Women Still Not Landing Top Jobs in Corporate America

The highly publicized firing of Carol Bartz by the Yahoo (NASDAQ:YHOO) board and the departure of Sallie Krawcheck at Bank of America (NYSE:BAC) in recent weeks is the latest reminder of a trend taking place across so many American corporations: a decline in the number of women in leadership positions.

Women hold 14.4% of executive positions, and what we have seen over time is that number flat-line, says Deborah Gillis, Senior Vice President, Membership and Global Operations at Catalyst, a nonprofit membership organization expanding opportunities for women and business.

And its not just that the number of female CEOs is not growing; women now receive about six in 10 college degrees, yet at or near the top spots of companies there remains slow progress in the number of female directors, officers, and highest paid and also women in the pipeline, according to research by Catalyst.

Last weekend, women gathered in New York for the Women Inspiration and Enterprise Symposium to tackle some of the issues women face in the workplace.

Dee Poku, co-founder of WIE Symposium,  says the conference is designed to inspire inter-generational dialogue. This generation of women leaders has to inspire the next, says Poku.

The Symposium, in its second year, draws up to 500 women ranging in ages from 25 to 45, as well as a number of college students who are invited to attend. The organizers say the theme of the conference was what it means to be a woman now.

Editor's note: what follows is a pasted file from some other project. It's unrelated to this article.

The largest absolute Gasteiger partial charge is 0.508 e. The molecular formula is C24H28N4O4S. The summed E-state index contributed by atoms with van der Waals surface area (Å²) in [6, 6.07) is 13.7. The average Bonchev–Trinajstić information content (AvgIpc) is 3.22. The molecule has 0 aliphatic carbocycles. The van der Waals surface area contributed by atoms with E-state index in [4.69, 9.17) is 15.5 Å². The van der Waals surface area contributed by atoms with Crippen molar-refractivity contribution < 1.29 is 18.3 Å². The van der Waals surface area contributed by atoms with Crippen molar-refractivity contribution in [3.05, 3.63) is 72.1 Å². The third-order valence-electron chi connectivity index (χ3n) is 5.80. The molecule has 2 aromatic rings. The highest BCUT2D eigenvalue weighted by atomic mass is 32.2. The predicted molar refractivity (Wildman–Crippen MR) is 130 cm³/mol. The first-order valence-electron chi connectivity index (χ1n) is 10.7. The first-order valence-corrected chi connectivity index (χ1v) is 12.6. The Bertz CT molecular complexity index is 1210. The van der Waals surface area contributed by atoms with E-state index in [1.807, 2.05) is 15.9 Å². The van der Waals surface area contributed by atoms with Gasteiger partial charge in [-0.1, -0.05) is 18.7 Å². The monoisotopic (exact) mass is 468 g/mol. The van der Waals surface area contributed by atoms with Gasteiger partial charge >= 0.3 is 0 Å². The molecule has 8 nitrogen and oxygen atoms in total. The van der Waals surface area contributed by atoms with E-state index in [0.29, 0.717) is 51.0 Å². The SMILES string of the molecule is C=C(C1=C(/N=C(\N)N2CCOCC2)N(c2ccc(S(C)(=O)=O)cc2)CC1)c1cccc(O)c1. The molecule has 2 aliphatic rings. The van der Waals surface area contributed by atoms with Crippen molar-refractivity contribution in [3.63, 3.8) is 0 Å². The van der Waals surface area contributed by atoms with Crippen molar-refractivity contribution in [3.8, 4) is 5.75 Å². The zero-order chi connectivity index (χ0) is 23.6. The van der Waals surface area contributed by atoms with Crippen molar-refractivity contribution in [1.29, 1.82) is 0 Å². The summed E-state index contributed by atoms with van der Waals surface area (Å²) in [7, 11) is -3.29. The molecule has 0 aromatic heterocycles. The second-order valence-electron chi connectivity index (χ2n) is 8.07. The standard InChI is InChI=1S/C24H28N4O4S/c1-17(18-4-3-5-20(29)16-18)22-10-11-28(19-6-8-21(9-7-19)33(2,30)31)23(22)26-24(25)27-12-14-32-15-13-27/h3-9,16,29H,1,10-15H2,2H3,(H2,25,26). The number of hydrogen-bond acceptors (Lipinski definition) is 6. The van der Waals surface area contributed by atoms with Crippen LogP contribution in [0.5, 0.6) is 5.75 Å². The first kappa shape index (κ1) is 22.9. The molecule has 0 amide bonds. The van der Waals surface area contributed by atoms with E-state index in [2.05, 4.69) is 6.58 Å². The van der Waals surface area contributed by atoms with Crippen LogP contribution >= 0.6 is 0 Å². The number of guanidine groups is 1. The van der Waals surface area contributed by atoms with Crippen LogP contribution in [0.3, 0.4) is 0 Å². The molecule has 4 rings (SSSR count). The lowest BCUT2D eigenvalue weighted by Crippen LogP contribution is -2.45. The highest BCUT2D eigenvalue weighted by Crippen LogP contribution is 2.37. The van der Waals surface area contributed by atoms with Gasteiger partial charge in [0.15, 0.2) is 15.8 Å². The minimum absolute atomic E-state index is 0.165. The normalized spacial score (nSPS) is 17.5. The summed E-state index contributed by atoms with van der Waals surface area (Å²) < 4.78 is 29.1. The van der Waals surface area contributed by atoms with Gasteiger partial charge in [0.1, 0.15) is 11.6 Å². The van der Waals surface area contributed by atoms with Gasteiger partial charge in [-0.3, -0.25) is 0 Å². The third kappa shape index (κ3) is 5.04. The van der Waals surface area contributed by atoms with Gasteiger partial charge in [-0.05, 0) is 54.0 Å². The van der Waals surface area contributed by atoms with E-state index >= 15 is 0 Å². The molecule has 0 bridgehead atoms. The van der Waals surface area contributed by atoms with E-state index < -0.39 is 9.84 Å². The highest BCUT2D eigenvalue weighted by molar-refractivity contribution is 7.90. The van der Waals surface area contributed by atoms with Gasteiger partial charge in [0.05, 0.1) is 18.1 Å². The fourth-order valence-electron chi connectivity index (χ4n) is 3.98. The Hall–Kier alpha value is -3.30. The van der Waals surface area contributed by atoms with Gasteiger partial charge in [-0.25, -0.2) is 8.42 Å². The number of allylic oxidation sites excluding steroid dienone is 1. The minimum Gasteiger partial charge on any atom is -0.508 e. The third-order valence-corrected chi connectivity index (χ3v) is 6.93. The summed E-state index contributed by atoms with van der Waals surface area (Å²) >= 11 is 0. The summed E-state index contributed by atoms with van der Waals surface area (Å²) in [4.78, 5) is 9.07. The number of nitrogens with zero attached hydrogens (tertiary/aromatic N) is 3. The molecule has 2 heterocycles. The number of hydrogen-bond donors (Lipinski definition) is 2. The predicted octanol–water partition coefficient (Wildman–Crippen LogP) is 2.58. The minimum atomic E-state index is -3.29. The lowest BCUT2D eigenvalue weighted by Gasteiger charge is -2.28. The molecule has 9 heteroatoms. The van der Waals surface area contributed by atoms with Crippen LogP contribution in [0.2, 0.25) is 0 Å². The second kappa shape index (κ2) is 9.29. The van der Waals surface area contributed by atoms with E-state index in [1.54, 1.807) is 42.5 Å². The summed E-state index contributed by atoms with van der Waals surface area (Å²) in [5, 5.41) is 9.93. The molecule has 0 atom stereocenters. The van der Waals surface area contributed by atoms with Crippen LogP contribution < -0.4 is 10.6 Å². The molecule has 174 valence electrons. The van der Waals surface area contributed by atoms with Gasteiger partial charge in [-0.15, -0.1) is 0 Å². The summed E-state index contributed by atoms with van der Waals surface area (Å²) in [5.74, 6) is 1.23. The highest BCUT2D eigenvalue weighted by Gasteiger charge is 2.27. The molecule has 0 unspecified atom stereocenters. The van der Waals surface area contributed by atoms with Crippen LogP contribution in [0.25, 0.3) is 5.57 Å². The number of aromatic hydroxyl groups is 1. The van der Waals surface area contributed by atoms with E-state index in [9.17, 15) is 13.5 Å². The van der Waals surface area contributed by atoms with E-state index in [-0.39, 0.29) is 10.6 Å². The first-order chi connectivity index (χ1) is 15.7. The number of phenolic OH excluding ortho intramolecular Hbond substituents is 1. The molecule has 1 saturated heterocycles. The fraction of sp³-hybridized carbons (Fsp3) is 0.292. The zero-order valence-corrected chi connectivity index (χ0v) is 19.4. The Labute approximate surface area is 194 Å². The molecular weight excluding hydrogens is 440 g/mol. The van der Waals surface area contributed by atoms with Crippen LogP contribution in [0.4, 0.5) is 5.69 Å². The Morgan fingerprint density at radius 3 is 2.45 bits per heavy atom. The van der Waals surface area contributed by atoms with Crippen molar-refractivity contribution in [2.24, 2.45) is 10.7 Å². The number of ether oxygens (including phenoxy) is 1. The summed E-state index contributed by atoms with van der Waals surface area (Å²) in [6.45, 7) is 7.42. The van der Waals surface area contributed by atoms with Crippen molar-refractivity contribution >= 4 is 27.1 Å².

Poku explains, we all have choices, sometimes choices are empowering or they are confusing and limiting.

What is the explanation for even fewer women in executive roles today than before? One of the reasons, Catalyst research suggests, is that women continue to face stereotyping in the workplace.

There are assumptions made about what women want, says Gillis. The evidence shows that in the workplace, women are often looked at for take care-type behavior rather than take charge behavior.

When women act outside of those stereotypes, we see pushback.

Another key aspect for women to rise through the ranks is sponsorship. Catalyst research shows that men are much more likely to have access to high-level sponsors -- men in senior positions within the firm -- who advocate on their behalf, which leads to advancement and opportunity.

The fact is that women dont have the same access to those influential leaders, says Gillis.

But the business case for having more gender diversity is clear; in the Fortune 500, the firms with more women leaders had better performance. Firms with the highest representation of women on their top management teams experienced better financial performance than companies with the lowest womens representation. The finding holds for both financial measures analyzed: return on equity, which is 35% higher, and total return to shareholders, which is 34% higher, according to Catalyst research.

The conference over two days is hosted by Sarah Brown, wife of UK Prime Minister Gordon Brown, Ariana Huffington, founder of the Huffington Post and fashion designer Donna Karan.

Dr Jill Biden, educator and wife of VP Joe Biden, kicked off the symposium as the keynote speaker..

What we need to see is this backroom sponsorship happening between men in the organization really brought to the forefront to give women access, says Gillis.